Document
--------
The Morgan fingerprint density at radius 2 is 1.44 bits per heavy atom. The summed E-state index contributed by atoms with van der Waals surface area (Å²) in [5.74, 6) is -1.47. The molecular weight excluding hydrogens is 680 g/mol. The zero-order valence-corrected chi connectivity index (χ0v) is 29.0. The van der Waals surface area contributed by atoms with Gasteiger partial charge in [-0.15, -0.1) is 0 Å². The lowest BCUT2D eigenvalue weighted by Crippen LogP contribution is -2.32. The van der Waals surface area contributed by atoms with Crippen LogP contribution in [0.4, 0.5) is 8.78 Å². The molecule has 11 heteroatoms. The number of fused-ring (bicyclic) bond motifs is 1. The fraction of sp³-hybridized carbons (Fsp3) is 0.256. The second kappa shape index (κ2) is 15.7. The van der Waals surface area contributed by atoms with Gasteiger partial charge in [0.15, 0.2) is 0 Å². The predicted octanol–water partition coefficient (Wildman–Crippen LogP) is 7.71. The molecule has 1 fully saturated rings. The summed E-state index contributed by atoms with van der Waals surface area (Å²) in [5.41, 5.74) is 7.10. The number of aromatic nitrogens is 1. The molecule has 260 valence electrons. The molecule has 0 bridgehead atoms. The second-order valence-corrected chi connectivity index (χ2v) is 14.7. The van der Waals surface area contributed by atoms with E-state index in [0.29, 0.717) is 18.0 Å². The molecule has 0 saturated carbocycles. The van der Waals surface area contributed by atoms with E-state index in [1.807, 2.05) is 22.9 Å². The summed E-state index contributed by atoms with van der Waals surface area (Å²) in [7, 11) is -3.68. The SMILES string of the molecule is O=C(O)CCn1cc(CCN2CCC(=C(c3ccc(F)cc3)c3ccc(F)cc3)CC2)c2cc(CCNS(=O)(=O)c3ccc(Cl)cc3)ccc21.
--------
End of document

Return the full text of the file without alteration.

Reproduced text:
The Morgan fingerprint density at radius 2 is 1.44 bits per heavy atom. The summed E-state index contributed by atoms with van der Waals surface area (Å²) in [5.74, 6) is -1.47. The molecular weight excluding hydrogens is 680 g/mol. The zero-order valence-corrected chi connectivity index (χ0v) is 29.0. The van der Waals surface area contributed by atoms with Gasteiger partial charge in [-0.15, -0.1) is 0 Å². The lowest BCUT2D eigenvalue weighted by Crippen LogP contribution is -2.32. The van der Waals surface area contributed by atoms with Crippen LogP contribution in [0.4, 0.5) is 8.78 Å². The molecule has 11 heteroatoms. The number of fused-ring (bicyclic) bond motifs is 1. The fraction of sp³-hybridized carbons (Fsp3) is 0.256. The second kappa shape index (κ2) is 15.7. The van der Waals surface area contributed by atoms with Gasteiger partial charge in [0.15, 0.2) is 0 Å². The predicted octanol–water partition coefficient (Wildman–Crippen LogP) is 7.71. The molecule has 1 fully saturated rings. The summed E-state index contributed by atoms with van der Waals surface area (Å²) in [5.41, 5.74) is 7.10. The number of aromatic nitrogens is 1. The molecule has 260 valence electrons. The molecule has 0 bridgehead atoms. The second-order valence-corrected chi connectivity index (χ2v) is 14.7. The van der Waals surface area contributed by atoms with E-state index in [0.29, 0.717) is 18.0 Å². The molecule has 0 saturated carbocycles. The van der Waals surface area contributed by atoms with E-state index in [1.807, 2.05) is 22.9 Å². The summed E-state index contributed by atoms with van der Waals surface area (Å²) in [7, 11) is -3.68. The SMILES string of the molecule is O=C(O)CCn1cc(CCN2CCC(=C(c3ccc(F)cc3)c3ccc(F)cc3)CC2)c2cc(CCNS(=O)(=O)c3ccc(Cl)cc3)ccc21.